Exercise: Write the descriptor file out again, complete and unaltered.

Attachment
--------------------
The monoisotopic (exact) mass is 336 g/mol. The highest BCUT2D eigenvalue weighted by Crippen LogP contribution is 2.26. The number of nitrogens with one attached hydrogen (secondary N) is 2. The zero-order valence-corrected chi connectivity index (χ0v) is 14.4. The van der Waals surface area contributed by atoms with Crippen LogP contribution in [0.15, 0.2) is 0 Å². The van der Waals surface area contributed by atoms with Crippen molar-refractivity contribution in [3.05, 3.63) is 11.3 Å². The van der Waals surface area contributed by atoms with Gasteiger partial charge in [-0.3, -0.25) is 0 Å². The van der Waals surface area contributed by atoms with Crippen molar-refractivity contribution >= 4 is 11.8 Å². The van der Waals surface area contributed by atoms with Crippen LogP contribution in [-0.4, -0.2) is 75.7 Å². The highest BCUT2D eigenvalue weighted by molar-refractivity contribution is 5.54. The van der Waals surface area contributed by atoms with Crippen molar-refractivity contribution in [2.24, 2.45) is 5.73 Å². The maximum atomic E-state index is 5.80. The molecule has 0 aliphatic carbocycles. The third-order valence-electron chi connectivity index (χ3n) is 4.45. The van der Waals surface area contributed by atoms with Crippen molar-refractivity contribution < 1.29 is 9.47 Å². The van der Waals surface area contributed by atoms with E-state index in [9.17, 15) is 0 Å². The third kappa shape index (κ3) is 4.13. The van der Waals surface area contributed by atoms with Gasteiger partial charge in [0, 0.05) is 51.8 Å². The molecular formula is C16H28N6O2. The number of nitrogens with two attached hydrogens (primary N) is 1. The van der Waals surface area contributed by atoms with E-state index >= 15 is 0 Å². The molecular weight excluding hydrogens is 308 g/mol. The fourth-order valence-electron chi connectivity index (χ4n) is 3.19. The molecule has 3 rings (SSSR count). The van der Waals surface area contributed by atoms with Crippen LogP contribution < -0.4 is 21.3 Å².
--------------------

The monoisotopic (exact) mass is 336 g/mol. The highest BCUT2D eigenvalue weighted by Crippen LogP contribution is 2.26. The number of nitrogens with one attached hydrogen (secondary N) is 2. The zero-order valence-corrected chi connectivity index (χ0v) is 14.4. The van der Waals surface area contributed by atoms with Crippen LogP contribution in [0.15, 0.2) is 0 Å². The van der Waals surface area contributed by atoms with Crippen molar-refractivity contribution in [3.05, 3.63) is 11.3 Å². The van der Waals surface area contributed by atoms with Gasteiger partial charge in [-0.3, -0.25) is 0 Å². The van der Waals surface area contributed by atoms with Crippen molar-refractivity contribution >= 4 is 11.8 Å². The van der Waals surface area contributed by atoms with Crippen LogP contribution in [-0.4, -0.2) is 75.7 Å². The highest BCUT2D eigenvalue weighted by molar-refractivity contribution is 5.54. The van der Waals surface area contributed by atoms with Crippen molar-refractivity contribution in [2.24, 2.45) is 5.73 Å². The maximum atomic E-state index is 5.80. The molecule has 0 aliphatic carbocycles. The third-order valence-electron chi connectivity index (χ3n) is 4.45. The van der Waals surface area contributed by atoms with Crippen molar-refractivity contribution < 1.29 is 9.47 Å². The van der Waals surface area contributed by atoms with E-state index in [9.17, 15) is 0 Å². The third kappa shape index (κ3) is 4.13. The van der Waals surface area contributed by atoms with Gasteiger partial charge in [0, 0.05) is 51.8 Å². The molecular formula is C16H28N6O2. The number of nitrogens with two attached hydrogens (primary N) is 1. The van der Waals surface area contributed by atoms with E-state index >= 15 is 0 Å². The molecular weight excluding hydrogens is 308 g/mol. The fourth-order valence-electron chi connectivity index (χ4n) is 3.19. The molecule has 3 rings (SSSR count). The van der Waals surface area contributed by atoms with Crippen LogP contribution < -0.4 is 21.3 Å².